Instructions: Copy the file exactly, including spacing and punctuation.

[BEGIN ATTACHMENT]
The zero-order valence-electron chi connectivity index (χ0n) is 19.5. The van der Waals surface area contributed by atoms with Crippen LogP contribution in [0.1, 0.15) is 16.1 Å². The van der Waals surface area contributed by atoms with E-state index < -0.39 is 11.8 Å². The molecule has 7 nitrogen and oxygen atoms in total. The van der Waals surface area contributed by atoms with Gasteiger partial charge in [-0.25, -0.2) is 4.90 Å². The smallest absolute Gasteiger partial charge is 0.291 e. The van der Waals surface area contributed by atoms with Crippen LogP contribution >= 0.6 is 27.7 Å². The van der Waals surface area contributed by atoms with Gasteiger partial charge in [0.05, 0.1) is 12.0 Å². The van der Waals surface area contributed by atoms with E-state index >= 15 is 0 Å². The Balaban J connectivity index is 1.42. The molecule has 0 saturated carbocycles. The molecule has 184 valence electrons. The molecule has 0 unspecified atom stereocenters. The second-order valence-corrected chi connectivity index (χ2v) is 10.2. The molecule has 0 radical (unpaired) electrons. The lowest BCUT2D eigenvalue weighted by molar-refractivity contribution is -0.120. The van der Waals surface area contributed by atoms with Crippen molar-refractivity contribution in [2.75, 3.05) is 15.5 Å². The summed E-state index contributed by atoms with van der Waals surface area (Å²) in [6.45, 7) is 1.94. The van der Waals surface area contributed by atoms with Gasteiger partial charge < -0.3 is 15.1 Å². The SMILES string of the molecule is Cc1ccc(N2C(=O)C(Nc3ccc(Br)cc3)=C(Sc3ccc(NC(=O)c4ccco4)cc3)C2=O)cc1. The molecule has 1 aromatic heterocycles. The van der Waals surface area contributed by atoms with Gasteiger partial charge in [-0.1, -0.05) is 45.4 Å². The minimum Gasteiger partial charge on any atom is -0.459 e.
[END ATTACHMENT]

The zero-order valence-electron chi connectivity index (χ0n) is 19.5. The van der Waals surface area contributed by atoms with Crippen LogP contribution in [0.1, 0.15) is 16.1 Å². The van der Waals surface area contributed by atoms with E-state index < -0.39 is 11.8 Å². The molecule has 7 nitrogen and oxygen atoms in total. The van der Waals surface area contributed by atoms with Gasteiger partial charge in [-0.25, -0.2) is 4.90 Å². The smallest absolute Gasteiger partial charge is 0.291 e. The van der Waals surface area contributed by atoms with Crippen LogP contribution >= 0.6 is 27.7 Å². The van der Waals surface area contributed by atoms with Gasteiger partial charge in [0.05, 0.1) is 12.0 Å². The van der Waals surface area contributed by atoms with E-state index >= 15 is 0 Å². The Balaban J connectivity index is 1.42. The molecule has 0 saturated carbocycles. The molecule has 184 valence electrons. The molecule has 0 unspecified atom stereocenters. The second-order valence-corrected chi connectivity index (χ2v) is 10.2. The molecule has 0 radical (unpaired) electrons. The lowest BCUT2D eigenvalue weighted by molar-refractivity contribution is -0.120. The van der Waals surface area contributed by atoms with Crippen molar-refractivity contribution in [2.75, 3.05) is 15.5 Å². The summed E-state index contributed by atoms with van der Waals surface area (Å²) in [6.45, 7) is 1.94. The van der Waals surface area contributed by atoms with Gasteiger partial charge < -0.3 is 15.1 Å². The SMILES string of the molecule is Cc1ccc(N2C(=O)C(Nc3ccc(Br)cc3)=C(Sc3ccc(NC(=O)c4ccco4)cc3)C2=O)cc1. The molecule has 1 aromatic heterocycles. The van der Waals surface area contributed by atoms with Gasteiger partial charge in [-0.1, -0.05) is 45.4 Å². The minimum Gasteiger partial charge on any atom is -0.459 e.